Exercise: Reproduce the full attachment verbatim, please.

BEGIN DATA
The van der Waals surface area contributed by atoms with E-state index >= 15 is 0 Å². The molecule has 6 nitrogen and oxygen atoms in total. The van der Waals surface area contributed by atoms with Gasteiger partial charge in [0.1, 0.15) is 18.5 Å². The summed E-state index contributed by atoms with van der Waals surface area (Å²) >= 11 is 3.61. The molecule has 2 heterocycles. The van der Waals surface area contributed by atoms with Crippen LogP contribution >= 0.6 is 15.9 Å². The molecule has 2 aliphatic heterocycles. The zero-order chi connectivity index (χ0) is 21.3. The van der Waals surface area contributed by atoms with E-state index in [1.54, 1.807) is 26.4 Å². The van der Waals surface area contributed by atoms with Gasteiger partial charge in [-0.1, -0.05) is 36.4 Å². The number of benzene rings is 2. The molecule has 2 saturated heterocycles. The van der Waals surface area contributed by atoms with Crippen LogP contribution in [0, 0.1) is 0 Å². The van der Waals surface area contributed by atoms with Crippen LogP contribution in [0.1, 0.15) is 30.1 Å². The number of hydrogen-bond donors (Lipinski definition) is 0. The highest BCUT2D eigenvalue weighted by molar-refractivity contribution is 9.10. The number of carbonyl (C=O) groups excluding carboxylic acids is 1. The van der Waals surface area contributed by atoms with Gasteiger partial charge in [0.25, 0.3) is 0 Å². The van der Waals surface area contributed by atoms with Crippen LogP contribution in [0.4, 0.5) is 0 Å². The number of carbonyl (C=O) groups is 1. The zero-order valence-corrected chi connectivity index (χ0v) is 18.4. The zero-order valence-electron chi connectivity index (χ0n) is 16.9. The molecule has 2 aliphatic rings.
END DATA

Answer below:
The van der Waals surface area contributed by atoms with E-state index >= 15 is 0 Å². The molecule has 6 nitrogen and oxygen atoms in total. The van der Waals surface area contributed by atoms with Gasteiger partial charge in [0.1, 0.15) is 18.5 Å². The summed E-state index contributed by atoms with van der Waals surface area (Å²) >= 11 is 3.61. The molecule has 2 heterocycles. The van der Waals surface area contributed by atoms with Crippen LogP contribution >= 0.6 is 15.9 Å². The molecule has 2 aliphatic heterocycles. The zero-order chi connectivity index (χ0) is 21.3. The van der Waals surface area contributed by atoms with E-state index in [1.54, 1.807) is 26.4 Å². The van der Waals surface area contributed by atoms with Gasteiger partial charge in [-0.1, -0.05) is 36.4 Å². The number of benzene rings is 2. The molecule has 2 saturated heterocycles. The van der Waals surface area contributed by atoms with Crippen LogP contribution in [0, 0.1) is 0 Å². The van der Waals surface area contributed by atoms with Crippen LogP contribution in [0.1, 0.15) is 30.1 Å². The number of hydrogen-bond donors (Lipinski definition) is 0. The highest BCUT2D eigenvalue weighted by molar-refractivity contribution is 9.10. The number of carbonyl (C=O) groups excluding carboxylic acids is 1. The van der Waals surface area contributed by atoms with Gasteiger partial charge in [0.25, 0.3) is 0 Å². The van der Waals surface area contributed by atoms with Crippen LogP contribution in [0.4, 0.5) is 0 Å². The number of carbonyl (C=O) groups is 1. The zero-order valence-corrected chi connectivity index (χ0v) is 18.4. The zero-order valence-electron chi connectivity index (χ0n) is 16.9. The molecule has 2 aliphatic rings.